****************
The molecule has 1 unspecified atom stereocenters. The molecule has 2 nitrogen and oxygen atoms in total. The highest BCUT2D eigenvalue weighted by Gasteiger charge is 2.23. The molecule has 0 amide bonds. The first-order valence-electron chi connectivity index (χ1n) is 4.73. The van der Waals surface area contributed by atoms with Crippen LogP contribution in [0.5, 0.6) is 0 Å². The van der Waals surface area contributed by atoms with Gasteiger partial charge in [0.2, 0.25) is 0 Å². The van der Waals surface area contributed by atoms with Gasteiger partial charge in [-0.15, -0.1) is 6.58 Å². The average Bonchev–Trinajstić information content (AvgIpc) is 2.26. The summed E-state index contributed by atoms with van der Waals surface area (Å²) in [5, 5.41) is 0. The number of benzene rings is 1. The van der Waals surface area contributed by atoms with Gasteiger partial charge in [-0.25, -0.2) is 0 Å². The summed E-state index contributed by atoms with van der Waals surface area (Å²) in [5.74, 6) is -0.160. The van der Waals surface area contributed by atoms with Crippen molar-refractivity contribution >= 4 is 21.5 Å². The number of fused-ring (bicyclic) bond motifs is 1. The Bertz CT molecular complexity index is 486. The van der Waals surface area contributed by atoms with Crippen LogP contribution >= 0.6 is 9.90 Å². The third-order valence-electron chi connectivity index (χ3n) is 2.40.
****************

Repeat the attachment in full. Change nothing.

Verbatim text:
The molecule has 1 unspecified atom stereocenters. The molecule has 2 nitrogen and oxygen atoms in total. The highest BCUT2D eigenvalue weighted by Gasteiger charge is 2.23. The molecule has 0 amide bonds. The first-order valence-electron chi connectivity index (χ1n) is 4.73. The van der Waals surface area contributed by atoms with Crippen LogP contribution in [0.5, 0.6) is 0 Å². The van der Waals surface area contributed by atoms with Gasteiger partial charge in [0.2, 0.25) is 0 Å². The van der Waals surface area contributed by atoms with Gasteiger partial charge in [-0.15, -0.1) is 6.58 Å². The average Bonchev–Trinajstić information content (AvgIpc) is 2.26. The summed E-state index contributed by atoms with van der Waals surface area (Å²) in [5, 5.41) is 0. The number of benzene rings is 1. The van der Waals surface area contributed by atoms with Gasteiger partial charge in [-0.25, -0.2) is 0 Å². The summed E-state index contributed by atoms with van der Waals surface area (Å²) in [5.74, 6) is -0.160. The van der Waals surface area contributed by atoms with Crippen molar-refractivity contribution >= 4 is 21.5 Å². The number of fused-ring (bicyclic) bond motifs is 1. The Bertz CT molecular complexity index is 486. The van der Waals surface area contributed by atoms with Crippen LogP contribution >= 0.6 is 9.90 Å². The third-order valence-electron chi connectivity index (χ3n) is 2.40.